One more beginners’ tip today for my readers. (The term “my readers”, it occurs to me, makes me sound a little like col. Qaddafi. whose Green Book I read when I worked in Libya for around a year, a few decades ago).
Anyway. I often see that my images are really, really sharp where others’ are often not quite as sharp. So how do you make your images sharp? I have written about this before, see here, among others. Operation, light, settings, and good (prime, or quality) lenses all come into this.
When you show that image large (original size), you see it’s sharp.
But today a quick tip about errors I see people make frequently.
Whenever I see people whose images, in spite of good lenses and the right settings, are not as sharp as mine, and when I then watch their technique, I often see these mistakes:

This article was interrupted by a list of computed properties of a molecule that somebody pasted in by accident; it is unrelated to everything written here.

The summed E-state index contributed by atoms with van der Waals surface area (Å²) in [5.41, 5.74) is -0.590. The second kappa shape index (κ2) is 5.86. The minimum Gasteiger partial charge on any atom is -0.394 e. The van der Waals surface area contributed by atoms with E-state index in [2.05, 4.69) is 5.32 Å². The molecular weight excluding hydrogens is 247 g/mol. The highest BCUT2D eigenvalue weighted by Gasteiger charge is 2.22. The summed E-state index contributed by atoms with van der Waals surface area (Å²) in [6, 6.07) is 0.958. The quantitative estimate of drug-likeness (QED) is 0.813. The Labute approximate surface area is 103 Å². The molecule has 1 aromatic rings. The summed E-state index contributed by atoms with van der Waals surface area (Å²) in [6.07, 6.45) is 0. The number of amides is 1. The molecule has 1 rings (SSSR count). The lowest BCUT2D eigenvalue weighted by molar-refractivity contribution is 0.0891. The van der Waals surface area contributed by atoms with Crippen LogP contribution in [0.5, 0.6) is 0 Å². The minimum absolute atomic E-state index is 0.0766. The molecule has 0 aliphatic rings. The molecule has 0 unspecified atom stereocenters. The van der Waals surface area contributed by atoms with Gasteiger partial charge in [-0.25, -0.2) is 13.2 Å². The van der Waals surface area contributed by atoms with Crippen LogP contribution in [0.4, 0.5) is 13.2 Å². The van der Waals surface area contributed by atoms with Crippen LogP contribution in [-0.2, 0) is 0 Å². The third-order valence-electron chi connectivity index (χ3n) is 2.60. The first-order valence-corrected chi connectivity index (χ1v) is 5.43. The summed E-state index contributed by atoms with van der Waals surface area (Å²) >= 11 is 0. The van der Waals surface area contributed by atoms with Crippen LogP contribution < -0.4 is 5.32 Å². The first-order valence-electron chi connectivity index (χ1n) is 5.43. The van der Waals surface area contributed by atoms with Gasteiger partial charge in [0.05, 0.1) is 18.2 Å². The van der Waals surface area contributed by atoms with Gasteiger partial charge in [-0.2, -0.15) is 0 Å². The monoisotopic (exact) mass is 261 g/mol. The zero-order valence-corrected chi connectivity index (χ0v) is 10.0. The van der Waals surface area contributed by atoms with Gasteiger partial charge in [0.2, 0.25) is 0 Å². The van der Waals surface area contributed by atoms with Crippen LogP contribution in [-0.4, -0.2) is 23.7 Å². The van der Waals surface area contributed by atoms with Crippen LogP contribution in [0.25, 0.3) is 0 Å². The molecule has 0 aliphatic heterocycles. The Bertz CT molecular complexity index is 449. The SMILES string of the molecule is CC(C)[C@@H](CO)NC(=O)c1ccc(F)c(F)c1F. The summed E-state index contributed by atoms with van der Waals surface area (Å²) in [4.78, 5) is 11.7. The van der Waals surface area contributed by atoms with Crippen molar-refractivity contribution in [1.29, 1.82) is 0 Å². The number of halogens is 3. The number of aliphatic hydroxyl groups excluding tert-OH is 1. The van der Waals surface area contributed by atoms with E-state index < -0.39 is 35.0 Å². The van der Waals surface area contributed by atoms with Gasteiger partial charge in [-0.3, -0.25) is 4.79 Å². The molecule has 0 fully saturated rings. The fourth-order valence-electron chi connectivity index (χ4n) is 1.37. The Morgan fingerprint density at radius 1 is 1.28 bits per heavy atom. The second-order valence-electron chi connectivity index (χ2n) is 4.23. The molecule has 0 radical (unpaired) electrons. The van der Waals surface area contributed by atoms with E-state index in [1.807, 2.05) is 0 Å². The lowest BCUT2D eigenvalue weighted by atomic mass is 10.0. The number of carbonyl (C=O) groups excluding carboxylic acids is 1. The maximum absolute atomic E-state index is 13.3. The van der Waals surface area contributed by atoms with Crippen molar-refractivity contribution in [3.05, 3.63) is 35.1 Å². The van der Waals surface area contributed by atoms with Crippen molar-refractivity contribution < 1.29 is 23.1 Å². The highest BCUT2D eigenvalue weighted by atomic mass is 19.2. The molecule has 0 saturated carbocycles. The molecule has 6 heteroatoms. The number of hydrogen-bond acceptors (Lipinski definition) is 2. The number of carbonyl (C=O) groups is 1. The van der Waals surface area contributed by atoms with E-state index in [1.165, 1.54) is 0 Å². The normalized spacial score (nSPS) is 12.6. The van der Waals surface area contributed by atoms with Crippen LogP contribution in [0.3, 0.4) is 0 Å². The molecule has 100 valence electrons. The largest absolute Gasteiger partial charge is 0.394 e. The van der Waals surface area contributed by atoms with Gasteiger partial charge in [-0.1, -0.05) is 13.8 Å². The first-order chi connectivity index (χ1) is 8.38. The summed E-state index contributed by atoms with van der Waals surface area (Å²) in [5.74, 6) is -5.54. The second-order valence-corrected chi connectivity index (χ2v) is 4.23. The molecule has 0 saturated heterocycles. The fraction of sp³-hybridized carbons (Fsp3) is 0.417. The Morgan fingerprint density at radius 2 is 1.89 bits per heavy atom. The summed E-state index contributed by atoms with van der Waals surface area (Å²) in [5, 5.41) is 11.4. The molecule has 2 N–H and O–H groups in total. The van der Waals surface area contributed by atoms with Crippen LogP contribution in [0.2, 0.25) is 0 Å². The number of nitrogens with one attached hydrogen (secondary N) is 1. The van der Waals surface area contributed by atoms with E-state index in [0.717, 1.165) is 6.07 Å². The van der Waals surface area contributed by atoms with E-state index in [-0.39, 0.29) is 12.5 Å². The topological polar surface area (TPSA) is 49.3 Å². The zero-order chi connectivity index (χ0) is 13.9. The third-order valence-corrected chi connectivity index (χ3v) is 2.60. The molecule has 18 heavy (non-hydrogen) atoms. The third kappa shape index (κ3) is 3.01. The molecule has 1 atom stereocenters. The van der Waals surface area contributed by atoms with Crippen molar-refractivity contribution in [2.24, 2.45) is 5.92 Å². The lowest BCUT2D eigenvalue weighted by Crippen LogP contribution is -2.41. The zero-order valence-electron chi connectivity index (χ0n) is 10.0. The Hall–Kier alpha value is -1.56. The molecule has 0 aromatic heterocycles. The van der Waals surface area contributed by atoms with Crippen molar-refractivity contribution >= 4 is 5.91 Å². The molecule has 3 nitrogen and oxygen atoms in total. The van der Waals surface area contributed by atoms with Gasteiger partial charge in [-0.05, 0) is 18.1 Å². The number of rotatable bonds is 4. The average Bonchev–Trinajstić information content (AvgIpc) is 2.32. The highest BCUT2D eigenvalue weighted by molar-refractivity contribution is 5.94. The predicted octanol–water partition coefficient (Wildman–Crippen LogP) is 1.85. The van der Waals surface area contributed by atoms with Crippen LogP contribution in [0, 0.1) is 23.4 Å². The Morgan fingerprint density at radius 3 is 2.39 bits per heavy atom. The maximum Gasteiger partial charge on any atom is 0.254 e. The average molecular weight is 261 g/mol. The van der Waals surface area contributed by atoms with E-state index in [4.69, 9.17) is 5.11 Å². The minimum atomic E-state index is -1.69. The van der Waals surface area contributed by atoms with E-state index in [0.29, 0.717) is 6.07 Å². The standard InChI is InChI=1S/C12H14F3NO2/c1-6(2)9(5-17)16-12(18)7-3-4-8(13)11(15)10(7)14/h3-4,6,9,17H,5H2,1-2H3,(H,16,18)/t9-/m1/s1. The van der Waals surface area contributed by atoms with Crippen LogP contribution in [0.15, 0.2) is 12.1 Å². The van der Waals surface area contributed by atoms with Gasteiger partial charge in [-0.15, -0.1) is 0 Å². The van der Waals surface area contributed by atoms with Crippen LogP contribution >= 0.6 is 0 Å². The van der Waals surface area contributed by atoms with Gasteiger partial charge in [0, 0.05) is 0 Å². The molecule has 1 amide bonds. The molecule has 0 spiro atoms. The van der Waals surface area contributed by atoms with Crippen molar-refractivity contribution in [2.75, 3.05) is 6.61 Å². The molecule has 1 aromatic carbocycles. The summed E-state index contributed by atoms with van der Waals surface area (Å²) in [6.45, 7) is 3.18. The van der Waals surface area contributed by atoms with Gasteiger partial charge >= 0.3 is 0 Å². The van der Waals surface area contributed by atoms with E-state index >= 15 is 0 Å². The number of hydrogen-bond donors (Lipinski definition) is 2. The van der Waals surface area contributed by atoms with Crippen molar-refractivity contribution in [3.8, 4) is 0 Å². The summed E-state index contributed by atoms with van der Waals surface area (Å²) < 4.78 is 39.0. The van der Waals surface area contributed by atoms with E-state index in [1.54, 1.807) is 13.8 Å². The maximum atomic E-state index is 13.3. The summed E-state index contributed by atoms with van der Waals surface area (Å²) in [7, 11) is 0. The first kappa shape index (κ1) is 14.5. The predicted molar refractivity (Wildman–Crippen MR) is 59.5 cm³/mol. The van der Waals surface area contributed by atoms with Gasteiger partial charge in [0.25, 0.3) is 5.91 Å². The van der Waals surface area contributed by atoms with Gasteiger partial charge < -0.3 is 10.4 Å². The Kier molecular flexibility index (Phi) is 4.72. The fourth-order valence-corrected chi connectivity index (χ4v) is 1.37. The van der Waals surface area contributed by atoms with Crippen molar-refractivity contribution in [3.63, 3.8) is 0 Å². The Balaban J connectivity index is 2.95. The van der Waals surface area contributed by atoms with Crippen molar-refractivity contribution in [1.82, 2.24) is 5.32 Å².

- People jam down on the shutter. I hear a beep, and a millisecond later, the click. This means the shooter is not giving himself or herself enough time to verify that focus was achieved on the right object. Instead, you should aim, press half way down, wait for the beep, then wait, and only once you have ensured the focus point activated properly where you wanted it, push down.
- The shooter leaves the beep off. This means no confirmation of focus unless you look away from the subject… bad.
- The shooter beeps and waits correctly – but then moves forward or backward before pushing down. Even a slight backward or forward movement shifts focus!
Watch yourself carefully when you shoot. If you discover that you are making any of the above mistakes, this will affect your sharp focus.
And that would be a shame. My people deserve sharp focus!